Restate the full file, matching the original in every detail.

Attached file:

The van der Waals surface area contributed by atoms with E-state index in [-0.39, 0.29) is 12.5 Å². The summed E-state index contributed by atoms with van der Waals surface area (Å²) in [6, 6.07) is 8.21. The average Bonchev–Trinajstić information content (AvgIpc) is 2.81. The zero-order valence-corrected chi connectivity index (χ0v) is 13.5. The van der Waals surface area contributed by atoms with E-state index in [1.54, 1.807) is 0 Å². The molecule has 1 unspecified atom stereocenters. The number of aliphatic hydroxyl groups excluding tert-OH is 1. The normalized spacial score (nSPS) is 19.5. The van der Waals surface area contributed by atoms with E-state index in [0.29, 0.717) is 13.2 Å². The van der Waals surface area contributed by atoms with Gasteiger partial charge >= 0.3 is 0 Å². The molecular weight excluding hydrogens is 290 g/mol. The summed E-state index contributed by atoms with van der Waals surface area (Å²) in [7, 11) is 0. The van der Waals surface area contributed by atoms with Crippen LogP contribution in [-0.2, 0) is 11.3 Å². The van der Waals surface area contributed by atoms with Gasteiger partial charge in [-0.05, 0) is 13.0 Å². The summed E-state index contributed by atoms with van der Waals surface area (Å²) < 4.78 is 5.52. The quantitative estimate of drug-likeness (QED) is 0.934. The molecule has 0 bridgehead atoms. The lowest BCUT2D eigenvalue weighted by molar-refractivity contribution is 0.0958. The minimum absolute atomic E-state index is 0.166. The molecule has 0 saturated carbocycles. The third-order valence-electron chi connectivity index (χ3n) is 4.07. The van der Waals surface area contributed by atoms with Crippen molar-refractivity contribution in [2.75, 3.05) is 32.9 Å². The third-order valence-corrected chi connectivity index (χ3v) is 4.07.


The van der Waals surface area contributed by atoms with E-state index in [-0.39, 0.29) is 12.5 Å². The summed E-state index contributed by atoms with van der Waals surface area (Å²) in [6, 6.07) is 8.21. The average Bonchev–Trinajstić information content (AvgIpc) is 2.81. The zero-order valence-corrected chi connectivity index (χ0v) is 13.5. The van der Waals surface area contributed by atoms with E-state index in [1.54, 1.807) is 0 Å². The molecule has 1 unspecified atom stereocenters. The number of aliphatic hydroxyl groups excluding tert-OH is 1. The normalized spacial score (nSPS) is 19.5. The van der Waals surface area contributed by atoms with E-state index in [0.29, 0.717) is 13.2 Å². The van der Waals surface area contributed by atoms with Gasteiger partial charge >= 0.3 is 0 Å². The molecular weight excluding hydrogens is 290 g/mol. The summed E-state index contributed by atoms with van der Waals surface area (Å²) in [7, 11) is 0. The van der Waals surface area contributed by atoms with Crippen LogP contribution in [-0.2, 0) is 11.3 Å². The van der Waals surface area contributed by atoms with Gasteiger partial charge in [-0.05, 0) is 13.0 Å². The summed E-state index contributed by atoms with van der Waals surface area (Å²) < 4.78 is 5.52. The quantitative estimate of drug-likeness (QED) is 0.934. The molecule has 0 bridgehead atoms. The lowest BCUT2D eigenvalue weighted by molar-refractivity contribution is 0.0958. The minimum absolute atomic E-state index is 0.166. The molecule has 0 saturated carbocycles. The third-order valence-electron chi connectivity index (χ3n) is 4.07. The van der Waals surface area contributed by atoms with Crippen molar-refractivity contribution in [2.75, 3.05) is 32.9 Å². The third-order valence-corrected chi connectivity index (χ3v) is 4.07.